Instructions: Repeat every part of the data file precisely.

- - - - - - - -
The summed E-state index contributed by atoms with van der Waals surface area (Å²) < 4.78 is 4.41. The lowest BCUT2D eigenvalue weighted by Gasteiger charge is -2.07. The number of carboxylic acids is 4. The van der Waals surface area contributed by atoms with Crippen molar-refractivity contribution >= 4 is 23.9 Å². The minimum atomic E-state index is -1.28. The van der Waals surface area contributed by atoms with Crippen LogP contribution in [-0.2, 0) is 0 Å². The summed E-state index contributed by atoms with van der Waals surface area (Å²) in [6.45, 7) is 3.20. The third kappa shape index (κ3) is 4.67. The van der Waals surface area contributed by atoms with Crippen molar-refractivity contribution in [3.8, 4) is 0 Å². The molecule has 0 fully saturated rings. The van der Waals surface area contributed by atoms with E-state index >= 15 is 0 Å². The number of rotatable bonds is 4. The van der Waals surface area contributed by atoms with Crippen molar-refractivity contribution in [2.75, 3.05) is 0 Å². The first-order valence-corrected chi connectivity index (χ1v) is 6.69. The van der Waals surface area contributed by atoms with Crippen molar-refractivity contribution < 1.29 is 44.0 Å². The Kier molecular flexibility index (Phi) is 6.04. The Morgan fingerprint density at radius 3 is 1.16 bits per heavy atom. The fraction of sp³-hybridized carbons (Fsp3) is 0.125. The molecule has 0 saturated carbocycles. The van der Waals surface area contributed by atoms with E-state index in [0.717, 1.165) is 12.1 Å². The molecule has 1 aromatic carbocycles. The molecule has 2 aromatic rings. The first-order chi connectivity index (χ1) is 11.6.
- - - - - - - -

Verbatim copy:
The summed E-state index contributed by atoms with van der Waals surface area (Å²) < 4.78 is 4.41. The lowest BCUT2D eigenvalue weighted by Gasteiger charge is -2.07. The number of carboxylic acids is 4. The van der Waals surface area contributed by atoms with Crippen molar-refractivity contribution >= 4 is 23.9 Å². The minimum atomic E-state index is -1.28. The van der Waals surface area contributed by atoms with Crippen LogP contribution in [-0.2, 0) is 0 Å². The summed E-state index contributed by atoms with van der Waals surface area (Å²) in [6.45, 7) is 3.20. The third kappa shape index (κ3) is 4.67. The van der Waals surface area contributed by atoms with Crippen molar-refractivity contribution in [3.8, 4) is 0 Å². The molecule has 0 fully saturated rings. The van der Waals surface area contributed by atoms with E-state index >= 15 is 0 Å². The number of rotatable bonds is 4. The van der Waals surface area contributed by atoms with Crippen molar-refractivity contribution in [2.75, 3.05) is 0 Å². The first-order valence-corrected chi connectivity index (χ1v) is 6.69. The van der Waals surface area contributed by atoms with Crippen molar-refractivity contribution < 1.29 is 44.0 Å². The Kier molecular flexibility index (Phi) is 6.04. The Morgan fingerprint density at radius 3 is 1.16 bits per heavy atom. The fraction of sp³-hybridized carbons (Fsp3) is 0.125. The molecule has 0 saturated carbocycles. The van der Waals surface area contributed by atoms with E-state index in [0.717, 1.165) is 12.1 Å². The molecule has 1 aromatic carbocycles. The molecule has 2 aromatic rings. The first-order chi connectivity index (χ1) is 11.6.